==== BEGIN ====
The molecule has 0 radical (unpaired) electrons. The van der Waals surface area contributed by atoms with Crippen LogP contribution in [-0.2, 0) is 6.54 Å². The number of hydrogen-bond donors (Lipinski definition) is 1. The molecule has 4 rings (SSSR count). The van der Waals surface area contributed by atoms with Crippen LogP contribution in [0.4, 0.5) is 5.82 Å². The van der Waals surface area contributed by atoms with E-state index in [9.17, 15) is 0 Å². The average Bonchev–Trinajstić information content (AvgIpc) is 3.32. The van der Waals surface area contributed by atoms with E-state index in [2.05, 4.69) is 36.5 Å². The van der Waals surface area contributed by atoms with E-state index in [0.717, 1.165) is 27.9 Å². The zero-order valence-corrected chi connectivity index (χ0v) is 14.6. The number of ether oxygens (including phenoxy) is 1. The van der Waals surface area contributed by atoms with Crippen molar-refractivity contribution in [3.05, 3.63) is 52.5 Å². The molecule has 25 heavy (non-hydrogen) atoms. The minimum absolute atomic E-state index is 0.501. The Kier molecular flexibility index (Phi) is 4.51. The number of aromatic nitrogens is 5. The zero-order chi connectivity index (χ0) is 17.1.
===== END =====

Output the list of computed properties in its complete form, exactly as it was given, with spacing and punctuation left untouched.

The molecule has 0 radical (unpaired) electrons. The van der Waals surface area contributed by atoms with Crippen LogP contribution in [-0.2, 0) is 6.54 Å². The number of hydrogen-bond donors (Lipinski definition) is 1. The molecule has 4 rings (SSSR count). The van der Waals surface area contributed by atoms with Crippen LogP contribution in [0.4, 0.5) is 5.82 Å². The van der Waals surface area contributed by atoms with E-state index in [9.17, 15) is 0 Å². The average Bonchev–Trinajstić information content (AvgIpc) is 3.32. The van der Waals surface area contributed by atoms with E-state index in [2.05, 4.69) is 36.5 Å². The van der Waals surface area contributed by atoms with E-state index in [0.717, 1.165) is 27.9 Å². The zero-order valence-corrected chi connectivity index (χ0v) is 14.6. The number of ether oxygens (including phenoxy) is 1. The van der Waals surface area contributed by atoms with Crippen molar-refractivity contribution in [3.05, 3.63) is 52.5 Å². The molecule has 25 heavy (non-hydrogen) atoms. The minimum absolute atomic E-state index is 0.501. The Kier molecular flexibility index (Phi) is 4.51. The number of aromatic nitrogens is 5. The zero-order chi connectivity index (χ0) is 17.1.